init state will be the default one, when we wait the controller to dispatch the connectedToGroup event to let us know we are ready to work. Then the application will enter the roleChoice state, waiting that the role of this instance is set to manager or client. At last when the role is set it will enter either the voteManager or the voteClient state, depending on the role.

So the init state will start with

And the GUI part will be very very basic:

Once the application is connected to the group, we've seen that the initDone handler modify the state of the component to 'roleChoice'. Let's set the user interface of roleChoice: two buttons to choose one role or another.

These buttons call the btnRole_clickHandler method

The important thing here, is that we directly modify the role property of the controller. We have seen that the controller will dispatch a roleSet event, and in the _initializeHandler of this component we have registered for this event. This means that the onRoleSet method will be called when the user click on one of this two buttons, or when the application's role is forced to client by the controller because another voteManager has notify its existence to the group.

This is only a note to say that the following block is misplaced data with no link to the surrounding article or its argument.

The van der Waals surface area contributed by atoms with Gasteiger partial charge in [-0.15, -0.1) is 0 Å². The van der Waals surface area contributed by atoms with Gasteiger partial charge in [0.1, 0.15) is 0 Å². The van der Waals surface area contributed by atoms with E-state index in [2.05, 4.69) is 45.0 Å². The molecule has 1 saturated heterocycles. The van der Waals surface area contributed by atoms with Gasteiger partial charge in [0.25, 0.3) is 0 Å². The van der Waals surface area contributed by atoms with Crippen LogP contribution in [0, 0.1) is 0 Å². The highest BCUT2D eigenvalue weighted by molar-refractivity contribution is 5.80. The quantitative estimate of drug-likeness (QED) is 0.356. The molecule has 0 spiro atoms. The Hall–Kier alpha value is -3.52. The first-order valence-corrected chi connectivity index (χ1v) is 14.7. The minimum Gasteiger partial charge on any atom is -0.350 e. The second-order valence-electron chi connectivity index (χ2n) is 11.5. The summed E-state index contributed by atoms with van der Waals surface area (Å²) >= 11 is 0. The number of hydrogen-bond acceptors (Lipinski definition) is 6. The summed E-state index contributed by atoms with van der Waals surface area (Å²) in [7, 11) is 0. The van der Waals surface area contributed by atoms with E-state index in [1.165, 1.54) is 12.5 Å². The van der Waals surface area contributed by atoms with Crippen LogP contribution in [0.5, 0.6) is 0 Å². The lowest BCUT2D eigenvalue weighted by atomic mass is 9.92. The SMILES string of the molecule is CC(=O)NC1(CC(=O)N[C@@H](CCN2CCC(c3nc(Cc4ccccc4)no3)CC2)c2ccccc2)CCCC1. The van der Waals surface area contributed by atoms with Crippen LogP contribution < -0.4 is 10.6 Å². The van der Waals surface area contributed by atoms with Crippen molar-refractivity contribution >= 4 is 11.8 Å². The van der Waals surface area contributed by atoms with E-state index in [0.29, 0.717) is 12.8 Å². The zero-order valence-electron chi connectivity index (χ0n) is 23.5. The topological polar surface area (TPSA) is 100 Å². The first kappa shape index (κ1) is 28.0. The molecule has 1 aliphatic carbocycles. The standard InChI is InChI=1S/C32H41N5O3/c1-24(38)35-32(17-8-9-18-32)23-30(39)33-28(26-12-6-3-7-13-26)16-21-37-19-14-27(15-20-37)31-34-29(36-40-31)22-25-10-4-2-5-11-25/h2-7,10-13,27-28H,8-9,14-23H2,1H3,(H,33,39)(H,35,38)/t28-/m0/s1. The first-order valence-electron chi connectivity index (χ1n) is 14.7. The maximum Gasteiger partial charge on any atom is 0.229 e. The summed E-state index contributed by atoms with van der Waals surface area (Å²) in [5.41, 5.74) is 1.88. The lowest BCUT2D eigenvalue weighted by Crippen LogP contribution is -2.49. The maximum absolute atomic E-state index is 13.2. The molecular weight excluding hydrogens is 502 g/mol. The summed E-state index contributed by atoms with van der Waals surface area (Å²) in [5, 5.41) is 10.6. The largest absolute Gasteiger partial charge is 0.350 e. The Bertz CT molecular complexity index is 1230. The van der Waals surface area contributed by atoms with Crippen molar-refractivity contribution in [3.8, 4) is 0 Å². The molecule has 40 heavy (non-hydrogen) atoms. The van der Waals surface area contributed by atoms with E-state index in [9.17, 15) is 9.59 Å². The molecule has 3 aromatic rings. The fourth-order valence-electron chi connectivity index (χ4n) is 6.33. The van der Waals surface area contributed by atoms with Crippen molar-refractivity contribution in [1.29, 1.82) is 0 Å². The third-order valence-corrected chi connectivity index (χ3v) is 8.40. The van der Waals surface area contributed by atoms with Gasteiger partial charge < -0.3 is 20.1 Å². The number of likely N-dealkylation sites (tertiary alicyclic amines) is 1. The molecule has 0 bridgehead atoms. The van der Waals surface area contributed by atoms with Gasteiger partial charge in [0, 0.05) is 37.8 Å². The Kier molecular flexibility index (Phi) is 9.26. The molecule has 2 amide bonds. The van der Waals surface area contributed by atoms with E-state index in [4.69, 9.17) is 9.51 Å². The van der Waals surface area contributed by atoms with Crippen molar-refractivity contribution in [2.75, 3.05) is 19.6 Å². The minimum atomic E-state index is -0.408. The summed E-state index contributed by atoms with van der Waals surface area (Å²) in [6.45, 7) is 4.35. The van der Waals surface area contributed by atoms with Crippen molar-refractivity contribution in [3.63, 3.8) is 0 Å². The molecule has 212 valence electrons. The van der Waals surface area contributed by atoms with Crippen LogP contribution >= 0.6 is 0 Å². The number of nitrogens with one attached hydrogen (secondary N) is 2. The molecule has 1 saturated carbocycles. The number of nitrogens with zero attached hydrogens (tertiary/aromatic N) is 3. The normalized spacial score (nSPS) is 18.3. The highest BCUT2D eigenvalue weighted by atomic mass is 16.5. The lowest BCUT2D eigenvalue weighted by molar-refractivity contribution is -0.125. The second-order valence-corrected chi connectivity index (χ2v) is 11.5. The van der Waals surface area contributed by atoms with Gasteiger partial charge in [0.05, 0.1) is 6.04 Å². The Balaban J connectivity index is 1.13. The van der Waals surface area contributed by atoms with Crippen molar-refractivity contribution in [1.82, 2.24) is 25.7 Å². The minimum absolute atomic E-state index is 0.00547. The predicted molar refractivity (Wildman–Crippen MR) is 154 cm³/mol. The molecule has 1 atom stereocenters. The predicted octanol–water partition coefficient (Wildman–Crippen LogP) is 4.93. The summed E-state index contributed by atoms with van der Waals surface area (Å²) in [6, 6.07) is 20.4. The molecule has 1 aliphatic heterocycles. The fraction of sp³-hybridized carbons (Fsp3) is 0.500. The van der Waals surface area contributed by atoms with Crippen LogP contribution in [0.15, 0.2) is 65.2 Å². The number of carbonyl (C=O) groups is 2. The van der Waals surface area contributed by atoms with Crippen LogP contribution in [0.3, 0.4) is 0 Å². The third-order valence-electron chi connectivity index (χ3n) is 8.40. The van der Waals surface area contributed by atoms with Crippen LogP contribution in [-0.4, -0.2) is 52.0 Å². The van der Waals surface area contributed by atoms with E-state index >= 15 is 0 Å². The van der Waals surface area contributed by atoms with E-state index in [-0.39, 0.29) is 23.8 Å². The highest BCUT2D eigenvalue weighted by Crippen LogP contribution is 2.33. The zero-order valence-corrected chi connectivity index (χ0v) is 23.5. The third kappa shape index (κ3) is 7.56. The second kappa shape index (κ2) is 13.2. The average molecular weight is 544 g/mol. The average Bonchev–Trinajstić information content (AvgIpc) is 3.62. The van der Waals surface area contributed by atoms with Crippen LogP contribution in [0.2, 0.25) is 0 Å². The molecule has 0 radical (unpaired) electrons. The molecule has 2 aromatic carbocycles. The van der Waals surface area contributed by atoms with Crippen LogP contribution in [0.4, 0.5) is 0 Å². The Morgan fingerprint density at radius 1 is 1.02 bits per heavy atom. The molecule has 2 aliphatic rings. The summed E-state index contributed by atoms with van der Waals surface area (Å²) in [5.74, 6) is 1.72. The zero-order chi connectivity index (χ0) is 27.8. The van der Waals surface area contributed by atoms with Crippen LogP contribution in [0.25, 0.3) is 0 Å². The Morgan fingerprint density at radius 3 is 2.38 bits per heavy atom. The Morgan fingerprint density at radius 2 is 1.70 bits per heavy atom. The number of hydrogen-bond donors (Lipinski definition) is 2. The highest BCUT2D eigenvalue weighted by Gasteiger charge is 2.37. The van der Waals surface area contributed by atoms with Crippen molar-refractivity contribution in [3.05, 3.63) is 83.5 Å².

All the initialization is done by now, and we have to create the views for the manager and client roles. From our component it will be as simple as including one component or another depending on the state:

Now we can enter the inner details of both of these views.

Step 15: Preparing the Gauge to Display Results

Both the manager and the client will need to display the number of times an answer has been selected, so first create a little component for this.